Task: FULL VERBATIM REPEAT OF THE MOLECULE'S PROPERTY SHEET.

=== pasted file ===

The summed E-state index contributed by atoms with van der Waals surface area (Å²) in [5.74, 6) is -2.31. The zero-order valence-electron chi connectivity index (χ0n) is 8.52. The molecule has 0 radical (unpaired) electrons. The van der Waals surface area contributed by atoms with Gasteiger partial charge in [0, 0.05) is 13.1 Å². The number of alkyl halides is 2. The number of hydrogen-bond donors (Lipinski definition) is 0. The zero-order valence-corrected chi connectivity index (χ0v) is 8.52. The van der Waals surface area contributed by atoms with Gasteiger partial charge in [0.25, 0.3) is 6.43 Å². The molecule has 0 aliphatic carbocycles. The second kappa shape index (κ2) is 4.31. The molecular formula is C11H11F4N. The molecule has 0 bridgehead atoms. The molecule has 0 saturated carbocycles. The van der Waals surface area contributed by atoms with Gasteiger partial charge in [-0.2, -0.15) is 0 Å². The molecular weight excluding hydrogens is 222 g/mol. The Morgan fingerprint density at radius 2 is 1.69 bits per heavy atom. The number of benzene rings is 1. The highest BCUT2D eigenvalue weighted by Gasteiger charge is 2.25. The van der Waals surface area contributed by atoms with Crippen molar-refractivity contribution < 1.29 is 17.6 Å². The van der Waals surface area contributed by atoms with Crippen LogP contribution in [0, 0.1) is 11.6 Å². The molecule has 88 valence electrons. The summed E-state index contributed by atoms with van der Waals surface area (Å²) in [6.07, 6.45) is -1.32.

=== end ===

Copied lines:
The summed E-state index contributed by atoms with van der Waals surface area (Å²) in [5.74, 6) is -2.31. The zero-order valence-electron chi connectivity index (χ0n) is 8.52. The molecule has 0 radical (unpaired) electrons. The van der Waals surface area contributed by atoms with Gasteiger partial charge in [0, 0.05) is 13.1 Å². The number of alkyl halides is 2. The number of hydrogen-bond donors (Lipinski definition) is 0. The zero-order valence-corrected chi connectivity index (χ0v) is 8.52. The van der Waals surface area contributed by atoms with Gasteiger partial charge in [0.25, 0.3) is 6.43 Å². The molecule has 0 aliphatic carbocycles. The second kappa shape index (κ2) is 4.31. The molecular formula is C11H11F4N. The molecule has 0 bridgehead atoms. The molecule has 0 saturated carbocycles. The van der Waals surface area contributed by atoms with Gasteiger partial charge in [-0.2, -0.15) is 0 Å². The molecular weight excluding hydrogens is 222 g/mol. The Morgan fingerprint density at radius 2 is 1.69 bits per heavy atom. The number of benzene rings is 1. The highest BCUT2D eigenvalue weighted by Gasteiger charge is 2.25. The van der Waals surface area contributed by atoms with Crippen molar-refractivity contribution < 1.29 is 17.6 Å². The van der Waals surface area contributed by atoms with Crippen LogP contribution in [0, 0.1) is 11.6 Å². The molecule has 88 valence electrons. The summed E-state index contributed by atoms with van der Waals surface area (Å²) in [6.07, 6.45) is -1.32.